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Jim Schley


The Last Summer
Sunrise erupted on a cloud-ridged horizon.
Land so level, sloping just inches from the lake.
Hear the squeak of oars, the slap and swivel
half in darkness, edging shoals as the boat
came clear to open water.  I would hold
a tin of worms in warm dirt.  My granddad,
sturdy and terse, would ferret them out
with a pocket knife, then quarter an apple
to stall our hunger.  Hours until breakfast,
the boat wandered in faint waves, un-anchored.
The man would smoke, or with several strokes
nudge us in among reeds to a sinkhole.
In one of his moods, with little to say
as bobbers ticked on the wavering glare.
Land Alone
Some cartographer's error
and we squandered days,
a river on the map now swamp;
glacial fissures drained to marsh,
so a channel angled south goes east then north,
to halt canoes at a beavers' dam, trunks big as log cabins.
Millions of droplets per cubic inch, and brief efflorescence
in stalks, leaves and lacy ferns already by August
curling for an onslaught of snow.  Head-high grass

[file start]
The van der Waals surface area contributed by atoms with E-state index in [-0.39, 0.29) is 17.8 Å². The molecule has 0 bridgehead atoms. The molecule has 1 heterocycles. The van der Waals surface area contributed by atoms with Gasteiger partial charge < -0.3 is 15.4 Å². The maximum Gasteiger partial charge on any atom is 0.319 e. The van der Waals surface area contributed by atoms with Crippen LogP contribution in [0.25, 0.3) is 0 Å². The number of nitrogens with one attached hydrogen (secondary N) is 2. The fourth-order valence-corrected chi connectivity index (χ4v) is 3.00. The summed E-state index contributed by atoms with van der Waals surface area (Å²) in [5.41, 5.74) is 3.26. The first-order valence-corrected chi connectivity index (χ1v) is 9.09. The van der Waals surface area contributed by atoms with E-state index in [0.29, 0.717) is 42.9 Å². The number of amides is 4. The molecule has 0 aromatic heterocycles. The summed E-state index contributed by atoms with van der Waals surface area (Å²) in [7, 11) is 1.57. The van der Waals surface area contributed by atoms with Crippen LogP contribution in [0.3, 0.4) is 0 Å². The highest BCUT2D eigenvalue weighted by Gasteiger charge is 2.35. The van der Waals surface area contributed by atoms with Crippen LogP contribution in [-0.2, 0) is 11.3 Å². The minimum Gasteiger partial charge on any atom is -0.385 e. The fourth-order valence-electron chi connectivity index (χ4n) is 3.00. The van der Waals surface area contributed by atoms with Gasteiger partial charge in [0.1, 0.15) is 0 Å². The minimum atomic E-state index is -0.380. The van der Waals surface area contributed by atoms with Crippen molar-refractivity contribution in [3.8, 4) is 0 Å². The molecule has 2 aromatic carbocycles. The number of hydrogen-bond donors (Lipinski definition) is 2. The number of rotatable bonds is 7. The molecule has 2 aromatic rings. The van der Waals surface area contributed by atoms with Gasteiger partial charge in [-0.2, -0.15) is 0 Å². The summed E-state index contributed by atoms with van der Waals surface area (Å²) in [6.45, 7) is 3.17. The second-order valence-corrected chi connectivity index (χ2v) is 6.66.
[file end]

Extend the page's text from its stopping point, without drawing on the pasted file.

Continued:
spread by prows keeps no trail of keel, paddle blade, or feet
as flies toil and bite, as boots spew rot from muddy sockets.
Redwings creak on cattails like farcical guides.
Bullfrogs thrum directions only a blackbird could decipher.
Who are you to the herons, to the beavers felling trees?
Who cares for you? say the barred owls,
as soft to disappear as puffs of mist.
How far to your vanishing point?
Our lives became things,
callused joints and scarlet knees,
with hair tied back to tumble behind.  Six of us,
strangers since, a rank and cantankerous crew.
On day three we crossed a flowage in porridge-thick fog,
tracking island to island by compass
with twelve-foot visibility encircling each boat.
Near noon a bush plane, the growling saws.
The village on Red Lake.  But remember
how the land made its own way, with no one there.
                    -from As When, In Season